Lithuania let him do his worst, and was relieved when the ringlets were brushed out to leave his hair both wavier and shinier than it had been. It looked very much like he remembered wearing it several centuries before, which, he thought, was probably what Poland had been aiming for. He just smiled and said thank you, then ran around at Poland's direction, helping him prepare dinner. He got to chop the onions, because Poland hated the way they made him cry, and the carrots, because Poland claimed they made his fingers orange, and peeled and chopped the potatoes because – well, because Poland was a lazy bastard, he thought. Meanwhile Poland took a piece of already-stuffed pork out of the fridge, put it in the oven and proclaimed his half of the job done. Lithuania rolled his eyes and washed the knives and chopping board and cleaned the kitchen up before wandering out to find Poland tiring himself out by picking out CDs to play.

"All the vegetables are ready to go on," Lithuania said. "Let's watch the news."

"We're going to need to give her something to nibble on when she arrives," Poland said, looking surprised at Lithuania's sloth. "At least put out some paluszki, Liet. Honestly, do I have to think of everything?" he muttered, turning back to the CDs.

Lithuania went back into the kitchen. He could solve his problem by killing Poland he thought, opening packets of paluszki with exaggerated care. God, he was the laziest, bossiest – A hand crept past him and grabbed several sticks.

"Thanks, Liet!" Poland said, his smile wide and sunny. He leant in and kissed Lithuania's nose. "You're the best!"

Lithuania's stomach did the treacherous flip again. Stop that, he told it. He's your friend. This isn't the Golden Age and you can't get that back. He watched his fingers brush crumbs off Poland's face and then linger some moments too long on his cheek, and cursed his various body parts for their disobedience. "We should probably change," he said, to stop from suggesting they just went back to bed.

It was a relief when Hungary finally arrived, even if she did smile a bit too knowingly at them. Poland hugged her tight, then she and Lithuania exchanged somewhat more decorous kisses on the cheek. Poland linked arms with her, pulling her into the sitting room as Lithuania hung up her coat before going to get the chilled wine. They'd obviously been talking about him, he thought, when he rejoined them.

"How are you?" Hungary said.

"I'm doing well – much better as time goes on. A lot of that's thanks to Poland, of course," Lithuania said, meaning it. The nightmares weren't as frequent any more, and he rarely now needed Poland to wake him from horrors and hold him safe. All those years, Lithuania thought, when he'd have been so easy to take advantage of, and it had never so much as crossed Poland's mind, no matter how he felt about Lithuania. "You're a very good friend," he said to Poland, and smiled as he went pink.

"Dude, stop, it's embarrassing."

Lithuania obediently stopped, and went to check on the dinner. Poland was a good friend, he thought, and he did love him. Maybe not quite the way he'd used to, or the way Poland wanted him to, but – He sighed as he put the vegetables into serving dishes; he loved his independence, and he had centuries of experience to prove that if he was with Poland he wasn't all that independent. It as far too easy to fall back into centuries' old patterns; here he was, he told himself, working while Poland sat at ease with their guest. He put the smile back on his face and brought the food through to the dining room.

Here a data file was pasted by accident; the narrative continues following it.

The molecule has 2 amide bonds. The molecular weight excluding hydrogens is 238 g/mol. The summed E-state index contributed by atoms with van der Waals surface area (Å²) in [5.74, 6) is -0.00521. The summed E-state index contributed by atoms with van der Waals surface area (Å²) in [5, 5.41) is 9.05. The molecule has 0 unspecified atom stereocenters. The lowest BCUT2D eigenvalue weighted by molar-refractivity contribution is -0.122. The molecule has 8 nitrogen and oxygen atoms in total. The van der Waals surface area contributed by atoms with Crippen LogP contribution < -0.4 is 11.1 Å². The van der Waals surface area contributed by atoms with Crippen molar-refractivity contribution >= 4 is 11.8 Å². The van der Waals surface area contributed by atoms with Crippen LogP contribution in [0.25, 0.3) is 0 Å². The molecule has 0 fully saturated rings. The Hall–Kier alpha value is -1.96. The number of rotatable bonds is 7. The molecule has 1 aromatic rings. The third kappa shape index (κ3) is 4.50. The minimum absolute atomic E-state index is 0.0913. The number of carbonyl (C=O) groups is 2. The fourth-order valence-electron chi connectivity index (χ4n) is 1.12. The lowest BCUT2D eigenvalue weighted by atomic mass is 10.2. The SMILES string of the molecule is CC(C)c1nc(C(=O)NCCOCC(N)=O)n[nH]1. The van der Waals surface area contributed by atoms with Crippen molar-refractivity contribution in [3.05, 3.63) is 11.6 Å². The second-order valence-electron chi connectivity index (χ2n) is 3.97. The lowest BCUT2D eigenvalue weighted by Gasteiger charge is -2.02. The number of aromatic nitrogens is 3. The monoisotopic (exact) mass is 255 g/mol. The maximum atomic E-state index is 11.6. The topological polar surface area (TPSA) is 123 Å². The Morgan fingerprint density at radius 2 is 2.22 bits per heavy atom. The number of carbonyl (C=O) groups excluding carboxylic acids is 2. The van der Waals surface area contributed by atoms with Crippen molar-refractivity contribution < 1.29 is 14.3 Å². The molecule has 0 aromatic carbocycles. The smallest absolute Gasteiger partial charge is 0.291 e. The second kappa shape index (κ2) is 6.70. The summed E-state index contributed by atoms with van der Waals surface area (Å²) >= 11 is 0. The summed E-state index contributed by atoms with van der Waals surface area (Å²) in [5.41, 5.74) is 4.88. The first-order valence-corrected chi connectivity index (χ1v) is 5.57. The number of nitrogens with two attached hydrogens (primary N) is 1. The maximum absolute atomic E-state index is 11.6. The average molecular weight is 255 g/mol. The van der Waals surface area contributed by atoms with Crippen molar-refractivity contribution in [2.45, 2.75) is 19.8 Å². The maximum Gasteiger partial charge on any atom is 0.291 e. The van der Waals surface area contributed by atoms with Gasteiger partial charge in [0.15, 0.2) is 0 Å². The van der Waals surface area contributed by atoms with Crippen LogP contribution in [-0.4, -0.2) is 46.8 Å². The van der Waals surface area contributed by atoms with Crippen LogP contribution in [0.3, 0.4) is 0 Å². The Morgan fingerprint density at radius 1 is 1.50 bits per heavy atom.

"You are looking well," Hungary said after dinner, when Poland was – wonder of wonders – dealing with the dessert. "He must be taking good care of you." She looked at him quizzically, adding, "It's not my business, but he's my friend, so – Poland said Belarus gave you your marching orders. You and him – is this a rebound thing?"

Yes, Lithuania thought miserably. "No," he said. "It's not like there was really anything with Belarus to rebound from in the first place. Even I worked that out eventually." No, he thought, that sounds too bitter. You're meant to be happy. "Everything's fine - I mean, Poland's so happy, that's really wonderful and I – I – oh, God, Hungary, I don't know what to do, I just don't want to upset him, but he's just always there, twenty four hours a day if I let him; I can't give my identity up again, I can't."

"Hmm," she said. "You haven't said that to him, I suppose?"

"No! Of course not! Do you think I'm awful? Maybe you don't, I mean, you're hardly running to Vienna begging for the Austro-Hungarian Empire to rise again."

"My people wouldn't like that –" she said.

"No, of course not, and my people –"

" – which is why that's a topic neither Austria nor I discuss when we see each other, and certainly not in bed," she said firmly.

Lithuania stared at her. "Oh," he said. "I, um, hadn't realised – "

"I'm certainly not letting him boss me around, but it doesn't mean we can't see each other. This is the modern world, where our people believe it's possible to keep politics and private lives separate – why shouldn't we take advantage of that? Talk to Poland, sooner rather than later." She patted Lithuania's hand. "I'm sorry about Belarus," she said. "I know you liked her - but you really do need to talk to Poland, you know." She looked up as Poland himself came back with the dessert, a torte made of crepes layered with apples. "We're discussing you," she said, an evil grin on her face.

"All good, I hope," Poland said, brushing his hand across Lithuania's.